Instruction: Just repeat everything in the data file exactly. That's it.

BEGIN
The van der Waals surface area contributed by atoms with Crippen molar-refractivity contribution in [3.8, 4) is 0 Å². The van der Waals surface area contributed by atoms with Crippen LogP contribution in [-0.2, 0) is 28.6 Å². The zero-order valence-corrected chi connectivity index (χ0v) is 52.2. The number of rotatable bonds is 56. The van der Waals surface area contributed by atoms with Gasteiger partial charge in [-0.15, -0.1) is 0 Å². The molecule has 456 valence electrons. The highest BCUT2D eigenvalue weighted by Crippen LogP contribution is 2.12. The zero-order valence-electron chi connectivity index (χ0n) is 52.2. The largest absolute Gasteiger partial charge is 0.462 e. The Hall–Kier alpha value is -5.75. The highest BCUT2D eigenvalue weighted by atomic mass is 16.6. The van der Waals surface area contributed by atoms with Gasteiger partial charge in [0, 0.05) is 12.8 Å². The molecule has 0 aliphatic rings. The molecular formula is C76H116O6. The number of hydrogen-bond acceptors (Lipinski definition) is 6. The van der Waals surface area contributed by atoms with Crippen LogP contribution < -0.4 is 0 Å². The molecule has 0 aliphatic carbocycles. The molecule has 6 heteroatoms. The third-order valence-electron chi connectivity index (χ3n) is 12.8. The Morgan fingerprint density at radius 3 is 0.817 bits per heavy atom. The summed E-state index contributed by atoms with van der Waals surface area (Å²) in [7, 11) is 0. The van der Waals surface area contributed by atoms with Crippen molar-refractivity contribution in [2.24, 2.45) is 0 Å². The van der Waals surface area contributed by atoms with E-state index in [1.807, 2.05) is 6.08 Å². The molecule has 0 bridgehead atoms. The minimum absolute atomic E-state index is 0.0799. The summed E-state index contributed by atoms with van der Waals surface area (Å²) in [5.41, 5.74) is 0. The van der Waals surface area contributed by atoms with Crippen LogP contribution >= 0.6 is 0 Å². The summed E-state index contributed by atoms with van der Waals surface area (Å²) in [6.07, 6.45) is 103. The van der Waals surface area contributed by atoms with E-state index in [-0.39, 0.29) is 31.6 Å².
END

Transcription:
The van der Waals surface area contributed by atoms with Crippen molar-refractivity contribution in [3.8, 4) is 0 Å². The van der Waals surface area contributed by atoms with Crippen LogP contribution in [-0.2, 0) is 28.6 Å². The zero-order valence-corrected chi connectivity index (χ0v) is 52.2. The number of rotatable bonds is 56. The van der Waals surface area contributed by atoms with Gasteiger partial charge in [-0.15, -0.1) is 0 Å². The molecule has 456 valence electrons. The highest BCUT2D eigenvalue weighted by Crippen LogP contribution is 2.12. The zero-order valence-electron chi connectivity index (χ0n) is 52.2. The largest absolute Gasteiger partial charge is 0.462 e. The Hall–Kier alpha value is -5.75. The highest BCUT2D eigenvalue weighted by atomic mass is 16.6. The van der Waals surface area contributed by atoms with Gasteiger partial charge in [0, 0.05) is 12.8 Å². The molecule has 0 aliphatic rings. The molecular formula is C76H116O6. The number of hydrogen-bond acceptors (Lipinski definition) is 6. The van der Waals surface area contributed by atoms with Crippen LogP contribution < -0.4 is 0 Å². The molecule has 0 aliphatic carbocycles. The molecule has 6 heteroatoms. The third-order valence-electron chi connectivity index (χ3n) is 12.8. The Morgan fingerprint density at radius 3 is 0.817 bits per heavy atom. The summed E-state index contributed by atoms with van der Waals surface area (Å²) in [7, 11) is 0. The van der Waals surface area contributed by atoms with Crippen molar-refractivity contribution in [2.24, 2.45) is 0 Å². The van der Waals surface area contributed by atoms with E-state index in [1.807, 2.05) is 6.08 Å². The molecule has 0 bridgehead atoms. The minimum absolute atomic E-state index is 0.0799. The summed E-state index contributed by atoms with van der Waals surface area (Å²) in [5.41, 5.74) is 0. The van der Waals surface area contributed by atoms with Crippen LogP contribution >= 0.6 is 0 Å². The summed E-state index contributed by atoms with van der Waals surface area (Å²) in [6.07, 6.45) is 103. The van der Waals surface area contributed by atoms with E-state index in [-0.39, 0.29) is 31.6 Å².